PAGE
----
The Battle of Chaeronea

It had become clear that there would be no enduring peace, much less cooperation, between Athens and Macedonia. Philip had to consider war against Athens. Macedonia's grain supply was vulnerable as long as the Athenian fleet dominated the Aegean.  Demosthenes was anxious to secure the cooperation of Thebes, but Thebes had recently benefited from Philip's settlement of the Sacred War and was an ally of Macedonia. If Thebes remained allied to Macedonia, Philip would have unimpeded access through central Greece into Attica. On the other hand if Thebes switched to ally with Athens, their combined forces might have a chance of opposing a Macedonian invasion. In 338 BC the Amphictionic council at Philips behest declared war (4th Sacred war) on Amphissa for having illegally cultivated land that belonged to the gods. Philip at their invitation moved through the pass at Thermopylae and fortified Elatea to protect his rear against possible hostility from Thebes. He tested the Theban water by sending an embassy proclaiming his intention to march on Attica, asking for their cooperation. The Athenians on hearing about this sent Demosthenes to Thebes. The Thebans who were not particularly friendly toward Athens at the best of times, would have realized that Philip's conquest of Athens would leave Thebes isolated. They thus formed an alliance with Athens who agreed to pay 2/3 of the costs of the war and abandoned their claim to Oropus on the Attic-Boeotian frontier. The Athenians and Thebans occupied the passes from Phocis into Boeotia, and sent a force under Chares to block the route from Amphissa to the gulf of Corinth. Philip moved  quickly through Phocis, captured Amphissa, and defeated Chares, he then moved on to seize Naupactus, giving him full access to the Gulf of Corinth. The Allies were now threatened in the rear, and moved back to the relatively narrow pass at Chaeronea, flanked by the Cephissos river on the north and the high ground and acropolis of the city of Chaeronea on Mt. Petrachos to the south.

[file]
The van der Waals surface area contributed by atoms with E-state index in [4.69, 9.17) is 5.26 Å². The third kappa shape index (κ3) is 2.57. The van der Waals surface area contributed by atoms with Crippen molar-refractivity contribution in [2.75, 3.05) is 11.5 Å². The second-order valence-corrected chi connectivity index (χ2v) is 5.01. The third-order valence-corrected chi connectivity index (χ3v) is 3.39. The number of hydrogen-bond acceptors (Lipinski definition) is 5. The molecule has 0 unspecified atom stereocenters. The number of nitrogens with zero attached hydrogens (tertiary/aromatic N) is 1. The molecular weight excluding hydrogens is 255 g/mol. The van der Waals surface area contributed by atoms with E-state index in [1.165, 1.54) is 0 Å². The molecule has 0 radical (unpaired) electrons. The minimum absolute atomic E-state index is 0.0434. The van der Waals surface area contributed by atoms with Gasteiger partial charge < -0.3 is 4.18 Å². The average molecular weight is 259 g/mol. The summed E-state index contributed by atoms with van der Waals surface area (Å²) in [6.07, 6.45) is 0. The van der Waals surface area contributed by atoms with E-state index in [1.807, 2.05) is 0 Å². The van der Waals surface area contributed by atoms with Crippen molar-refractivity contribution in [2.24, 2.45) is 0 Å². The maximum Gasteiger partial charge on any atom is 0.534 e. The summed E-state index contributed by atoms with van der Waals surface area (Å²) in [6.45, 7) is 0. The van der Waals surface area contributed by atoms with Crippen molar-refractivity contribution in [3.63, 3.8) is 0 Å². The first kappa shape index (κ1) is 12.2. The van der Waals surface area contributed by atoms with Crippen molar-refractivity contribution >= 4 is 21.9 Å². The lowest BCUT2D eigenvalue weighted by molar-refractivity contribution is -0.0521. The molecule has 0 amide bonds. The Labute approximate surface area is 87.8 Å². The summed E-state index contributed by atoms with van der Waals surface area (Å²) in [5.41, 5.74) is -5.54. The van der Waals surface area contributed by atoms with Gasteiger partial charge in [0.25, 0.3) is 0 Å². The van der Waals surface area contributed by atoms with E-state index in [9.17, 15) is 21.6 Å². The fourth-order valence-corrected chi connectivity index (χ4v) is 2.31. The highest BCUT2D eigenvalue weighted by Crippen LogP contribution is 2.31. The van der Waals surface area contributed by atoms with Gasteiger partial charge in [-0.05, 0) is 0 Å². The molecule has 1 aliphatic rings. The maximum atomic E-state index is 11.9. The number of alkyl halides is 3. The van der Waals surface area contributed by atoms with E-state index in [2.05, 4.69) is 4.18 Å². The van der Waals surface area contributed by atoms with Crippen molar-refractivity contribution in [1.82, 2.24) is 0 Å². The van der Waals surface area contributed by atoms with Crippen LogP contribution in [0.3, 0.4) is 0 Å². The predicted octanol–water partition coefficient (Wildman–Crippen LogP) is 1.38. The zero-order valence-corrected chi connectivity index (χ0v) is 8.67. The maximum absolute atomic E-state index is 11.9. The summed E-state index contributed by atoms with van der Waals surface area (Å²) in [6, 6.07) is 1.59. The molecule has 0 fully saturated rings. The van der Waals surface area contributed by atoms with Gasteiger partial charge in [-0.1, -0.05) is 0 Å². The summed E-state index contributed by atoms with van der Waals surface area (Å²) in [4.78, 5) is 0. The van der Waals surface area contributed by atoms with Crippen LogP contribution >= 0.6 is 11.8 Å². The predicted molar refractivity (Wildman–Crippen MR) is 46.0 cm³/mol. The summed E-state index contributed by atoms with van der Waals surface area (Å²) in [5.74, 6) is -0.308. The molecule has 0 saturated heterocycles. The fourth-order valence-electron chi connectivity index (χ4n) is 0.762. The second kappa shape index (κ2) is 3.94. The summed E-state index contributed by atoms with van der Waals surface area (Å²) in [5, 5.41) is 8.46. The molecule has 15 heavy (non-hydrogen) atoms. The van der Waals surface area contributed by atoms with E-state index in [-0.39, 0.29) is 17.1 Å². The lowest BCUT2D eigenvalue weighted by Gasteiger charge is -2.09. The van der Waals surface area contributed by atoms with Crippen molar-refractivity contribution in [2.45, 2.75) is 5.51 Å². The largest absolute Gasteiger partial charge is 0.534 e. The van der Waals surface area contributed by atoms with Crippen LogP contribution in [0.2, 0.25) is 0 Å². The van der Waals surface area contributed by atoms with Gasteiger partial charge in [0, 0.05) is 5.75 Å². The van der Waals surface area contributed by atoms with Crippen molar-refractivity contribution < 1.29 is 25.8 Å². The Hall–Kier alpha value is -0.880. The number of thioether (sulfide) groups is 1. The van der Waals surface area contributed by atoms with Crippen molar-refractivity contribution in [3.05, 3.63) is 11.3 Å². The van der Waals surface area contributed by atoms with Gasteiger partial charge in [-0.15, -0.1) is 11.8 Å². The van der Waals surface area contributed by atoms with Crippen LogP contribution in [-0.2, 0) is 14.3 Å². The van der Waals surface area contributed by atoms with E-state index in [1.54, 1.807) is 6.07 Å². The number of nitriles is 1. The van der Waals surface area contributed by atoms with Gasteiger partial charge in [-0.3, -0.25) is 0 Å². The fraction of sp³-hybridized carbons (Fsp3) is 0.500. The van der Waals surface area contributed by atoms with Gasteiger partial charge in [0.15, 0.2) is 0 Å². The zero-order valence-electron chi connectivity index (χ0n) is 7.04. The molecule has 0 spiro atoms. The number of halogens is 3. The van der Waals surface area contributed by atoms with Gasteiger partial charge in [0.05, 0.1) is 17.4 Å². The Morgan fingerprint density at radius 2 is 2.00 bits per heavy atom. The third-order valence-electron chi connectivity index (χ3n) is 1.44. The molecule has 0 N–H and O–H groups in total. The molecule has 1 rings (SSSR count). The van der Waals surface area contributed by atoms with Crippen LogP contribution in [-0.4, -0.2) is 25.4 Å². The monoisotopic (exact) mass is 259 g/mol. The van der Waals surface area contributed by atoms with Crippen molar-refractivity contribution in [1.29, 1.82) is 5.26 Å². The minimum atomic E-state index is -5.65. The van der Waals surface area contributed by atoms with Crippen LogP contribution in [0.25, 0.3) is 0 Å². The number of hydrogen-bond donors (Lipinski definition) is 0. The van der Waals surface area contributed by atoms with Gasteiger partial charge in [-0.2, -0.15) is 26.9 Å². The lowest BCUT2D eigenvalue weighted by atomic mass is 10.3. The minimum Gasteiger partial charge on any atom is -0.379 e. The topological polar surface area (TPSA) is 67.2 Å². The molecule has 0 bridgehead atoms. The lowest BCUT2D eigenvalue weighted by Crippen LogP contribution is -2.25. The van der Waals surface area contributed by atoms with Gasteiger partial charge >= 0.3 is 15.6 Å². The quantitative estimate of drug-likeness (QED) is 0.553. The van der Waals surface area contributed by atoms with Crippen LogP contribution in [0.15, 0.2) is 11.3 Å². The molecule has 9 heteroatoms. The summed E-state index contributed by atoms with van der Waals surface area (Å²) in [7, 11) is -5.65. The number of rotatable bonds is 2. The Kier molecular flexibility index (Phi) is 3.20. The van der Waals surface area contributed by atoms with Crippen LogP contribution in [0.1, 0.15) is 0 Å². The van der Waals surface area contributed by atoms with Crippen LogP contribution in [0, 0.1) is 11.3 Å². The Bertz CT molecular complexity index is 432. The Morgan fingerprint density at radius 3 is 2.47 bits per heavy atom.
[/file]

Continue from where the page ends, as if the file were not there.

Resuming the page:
On August 2nd both sides confronted each other there. The actual forces involved as usual are a little conjectural. The Greeks had 30,000 hoplites, 5,000 peltasts & 2,000 cavalry. The Macedonians 24,000 heavy infantry including 3000 hypaspists, 6,000 light-armed infantry & 2,000 cavalry. The Greek forces lined up with their left flank based on Chaeronea itself and their right flank covered by marshes lying along the river Cephissus. The Greek forces were aligned with the Athenians on their left flank, other Allied Hoplites in the centre and the Thebans on the right wing. The Theban Sacred Band formed the extreme right of their position. Philip advanced his phalanx obliquely on his right wing and centre. The hypaspists met the Athenians before the rest of his forces. On contact, Philip withdrew his troops drawing the Athenians forward. This opened a gap in the centre of the line which Alexander charged through with his Companion cavalry. The other cavalry now attacked the flank of the Scared Band. At the same time, Philip advanced with his phalanx against the disrupted Athenians and broke them. Only 50 of the 300 members of the Sacred Band survived Greek losses in all were 2,000 killed and 4,000 captured. Macedonian losses were slight.